TOW Crocus Species

anthony goode
Tue, 04 Feb 2003 13:40:49 PST
Diane is correct to point out that the Crocus Group seed exchange
cannot at present deal with US members.  Hopefully there will be some
movement by the authorities to allow us to trade again.  I usually
send some seed to the NARGS seedex and will continue to do so.

Jim S "wants crocuses that bloom and grow like weeds!"  - Hmm ...
Could you ask me another question?! :)  I guess the first answer is to
buy lots of the cheap ones, at least your expenses will be low and
they are cheap because they increase quickly for someone else!  The
clumping of that one small corm of C tommasinianus is encouraging -
deffinately worth trying more of those.  Several cheap cultivars are
forms or hybrids of this species.  Whitwell Purple is one that comes
to mind.  The dutch hybrid crocus should be possible (?) but are
perahps too gaudy?

Crocus kotschyanus is often cheaply available in the UK from Dutch
stocks.  This is known by the cognescenti as the "Non-flowering clone"
It carries a virus and although growing quite vigorously from large
rather irregularly shaped corms it never produces a flower.  Perhaps
this is what you have Jim?  I have seen it in prolific self seeding
good form in a local garden but that was before the local squirrels
discovered a new delicacy.

The large Dutch group referred to are all selected forms or hybrids of
Crocus vernus with the exception of  'Yellow Mammoth' which has its
origins as an ancient selection of Crocus flavus.  Crocus flavus, not
mentioned before in our discussion, is recorded as seeding around to
form extensive colonies in a few UK gardens.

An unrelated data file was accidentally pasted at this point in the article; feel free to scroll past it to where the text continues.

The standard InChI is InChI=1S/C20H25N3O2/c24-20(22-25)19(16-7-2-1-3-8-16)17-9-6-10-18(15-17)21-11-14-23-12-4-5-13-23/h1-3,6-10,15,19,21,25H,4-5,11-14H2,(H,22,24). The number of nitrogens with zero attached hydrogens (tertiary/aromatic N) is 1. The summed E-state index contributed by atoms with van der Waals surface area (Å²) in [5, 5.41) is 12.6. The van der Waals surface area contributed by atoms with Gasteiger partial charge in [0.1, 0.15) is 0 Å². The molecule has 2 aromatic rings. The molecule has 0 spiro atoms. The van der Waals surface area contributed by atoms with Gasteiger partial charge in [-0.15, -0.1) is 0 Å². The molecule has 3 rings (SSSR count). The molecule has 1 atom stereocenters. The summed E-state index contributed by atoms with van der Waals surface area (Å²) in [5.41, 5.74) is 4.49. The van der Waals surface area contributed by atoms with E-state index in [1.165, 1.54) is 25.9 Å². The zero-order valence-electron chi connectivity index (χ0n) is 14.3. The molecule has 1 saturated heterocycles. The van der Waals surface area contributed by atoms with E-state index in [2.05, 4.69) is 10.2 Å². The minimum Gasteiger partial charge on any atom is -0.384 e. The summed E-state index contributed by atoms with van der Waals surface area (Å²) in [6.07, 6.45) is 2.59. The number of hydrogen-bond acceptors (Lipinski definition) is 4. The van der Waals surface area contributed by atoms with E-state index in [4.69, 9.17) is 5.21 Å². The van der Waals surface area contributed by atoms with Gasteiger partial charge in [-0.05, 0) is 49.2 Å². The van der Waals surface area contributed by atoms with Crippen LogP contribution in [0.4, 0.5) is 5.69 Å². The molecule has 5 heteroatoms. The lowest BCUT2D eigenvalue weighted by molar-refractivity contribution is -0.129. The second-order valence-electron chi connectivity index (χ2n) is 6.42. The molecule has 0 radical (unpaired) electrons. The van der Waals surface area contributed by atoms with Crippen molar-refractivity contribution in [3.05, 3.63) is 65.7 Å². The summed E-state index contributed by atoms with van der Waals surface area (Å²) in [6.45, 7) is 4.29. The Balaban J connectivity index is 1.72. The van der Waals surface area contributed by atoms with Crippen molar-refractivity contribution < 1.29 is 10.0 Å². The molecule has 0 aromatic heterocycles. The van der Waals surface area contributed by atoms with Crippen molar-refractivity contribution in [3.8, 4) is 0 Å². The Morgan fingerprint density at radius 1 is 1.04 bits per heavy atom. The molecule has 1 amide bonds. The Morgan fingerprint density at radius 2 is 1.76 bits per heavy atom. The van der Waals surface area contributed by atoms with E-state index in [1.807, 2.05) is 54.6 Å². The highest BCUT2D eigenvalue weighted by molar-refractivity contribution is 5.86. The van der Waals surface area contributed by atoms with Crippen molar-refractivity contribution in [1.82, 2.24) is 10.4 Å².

Interested in the mixed Crocus and Daffodil planting mentioned by
Jim W.  Here in the UK we suffer from Carrot fly and as an alternative
to chemical treatments amateur vegetable growers plant interplant with
onions which are supposed to confuse the pest!

The problem of rodents is probably best overcome by putting the corms
out of their reach.  One possible option for the rarer species which
are unlikely to be grown in large numbers is  to grow them in a trough
with a sheet of fine grade wire mesh set just under the soil surface.
The same mesh can be used to prevent predators form entering through
the drainage holes too.  The siting of troughs is important as they
will warm up much more than the open garden.  This is especially
relevant as the summer heat will come when the crocus are not above
ground to remind you of their presence.  The same mechanical barrier
approach can be used on a larger scale in raised beds.  In this case
the bed has a layer of mesh below the corms as well as above.  There
is a picture of such a bed during construction on p8 of Bulbs by Rix
and Phillips (see earlier posting for the ISBN) although I would
question whether the mesh used there is fine enough.

Such a lot of trouble for a fleeting, frail flowered thing but I guess
it is the intense ephemeral beauty of these little wonders of the
natural world that draws us.


Tony Goode.  Norwich UK  Mintemp -8C

More information about the pbs mailing list